How STOP Girl Trafficking started
In the 1990s, when stories began to emerge about the horrific trafficking of Nepali girls into Indian brothels, we started meeting with everyone who was involved in counter-trafficking in Nepal. Dr. Aruna Uprety immediately stood out as a visionary and a leader.
She had gone to the brothels in India where over 100,000 Nepali girls were trapped, hoping to persuade some to come home. To her surprise, they told her, “It’s too late for us. If we had known anything, if we had been able to go to school and learn, we would never have ended up here. Please, keep this from happening to other girls.”
The heartbreak of their situation pushed her to focus on prevention, breaking the cycle of trafficking from the start—then a revolutionary idea. When we first began working with Aruna and her RHEST team, she had 54 girls in school. Today we have grown STOP Girl Trafficking into a network that has saved thousands of young girls across Nepal.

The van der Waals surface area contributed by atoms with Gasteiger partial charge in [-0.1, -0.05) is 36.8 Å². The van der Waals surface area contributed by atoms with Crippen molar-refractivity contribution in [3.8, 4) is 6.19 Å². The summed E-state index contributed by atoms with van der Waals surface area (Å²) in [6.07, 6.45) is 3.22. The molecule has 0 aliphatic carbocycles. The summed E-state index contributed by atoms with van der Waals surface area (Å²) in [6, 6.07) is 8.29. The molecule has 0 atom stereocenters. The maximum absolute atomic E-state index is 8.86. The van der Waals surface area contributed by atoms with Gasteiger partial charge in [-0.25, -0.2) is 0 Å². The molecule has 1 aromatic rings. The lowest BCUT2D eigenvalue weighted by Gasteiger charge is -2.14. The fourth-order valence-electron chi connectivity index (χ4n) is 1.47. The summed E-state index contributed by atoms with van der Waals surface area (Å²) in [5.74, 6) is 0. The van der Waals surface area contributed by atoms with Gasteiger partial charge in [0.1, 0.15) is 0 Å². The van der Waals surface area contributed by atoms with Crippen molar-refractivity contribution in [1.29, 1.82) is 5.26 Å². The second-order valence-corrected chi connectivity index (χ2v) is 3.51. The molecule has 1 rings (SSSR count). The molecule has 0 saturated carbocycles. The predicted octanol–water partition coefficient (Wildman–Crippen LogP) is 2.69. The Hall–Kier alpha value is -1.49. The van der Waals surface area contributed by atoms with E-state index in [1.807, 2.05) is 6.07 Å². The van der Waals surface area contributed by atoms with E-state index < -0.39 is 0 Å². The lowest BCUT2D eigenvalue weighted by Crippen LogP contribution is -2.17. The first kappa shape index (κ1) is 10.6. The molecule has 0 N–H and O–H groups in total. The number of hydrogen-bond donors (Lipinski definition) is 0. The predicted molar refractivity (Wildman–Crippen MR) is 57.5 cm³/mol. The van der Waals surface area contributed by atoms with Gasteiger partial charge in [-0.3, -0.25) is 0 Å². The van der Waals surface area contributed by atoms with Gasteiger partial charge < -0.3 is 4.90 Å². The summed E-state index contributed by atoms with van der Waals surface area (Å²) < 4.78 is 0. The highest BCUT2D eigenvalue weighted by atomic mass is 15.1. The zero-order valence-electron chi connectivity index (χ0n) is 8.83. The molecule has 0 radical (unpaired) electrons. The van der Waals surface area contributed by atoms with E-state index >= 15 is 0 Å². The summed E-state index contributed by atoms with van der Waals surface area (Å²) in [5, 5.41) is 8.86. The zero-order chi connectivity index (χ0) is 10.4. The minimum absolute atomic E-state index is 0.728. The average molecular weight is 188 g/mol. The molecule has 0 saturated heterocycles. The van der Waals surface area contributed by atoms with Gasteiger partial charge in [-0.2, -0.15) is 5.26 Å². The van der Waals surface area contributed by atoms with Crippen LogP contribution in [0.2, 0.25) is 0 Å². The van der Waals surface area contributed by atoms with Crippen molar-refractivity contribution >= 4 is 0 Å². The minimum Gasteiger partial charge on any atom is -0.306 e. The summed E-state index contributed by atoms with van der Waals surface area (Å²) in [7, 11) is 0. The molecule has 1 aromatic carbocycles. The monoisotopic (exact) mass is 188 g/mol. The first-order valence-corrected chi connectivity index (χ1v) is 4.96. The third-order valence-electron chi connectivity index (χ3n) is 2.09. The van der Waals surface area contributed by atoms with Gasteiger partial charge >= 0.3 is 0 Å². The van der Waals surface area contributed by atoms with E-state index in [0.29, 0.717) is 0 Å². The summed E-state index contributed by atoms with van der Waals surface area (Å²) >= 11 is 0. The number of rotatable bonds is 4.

The changing face of trafficking
Twenty years ago, the most visible face of trafficking in Nepal was sex trafficking to brothels in India. Now, the Gulf countries, Africa and Tibet are also part of the cross-border picture. Trafficking is no longer just about the sex trade; it also includes unsafe labor migration, using social media to lure girls into fake “love” marriages, and bride trafficking to Korea and China. And there is more internal migration—much of it unsafe—of young girls to cities to work as housemaids for Nepal’s wealthy, where they are vulnerable to abuse. Our partner RHEST stays on top of this ever-moving target and adapts to meet new challenges.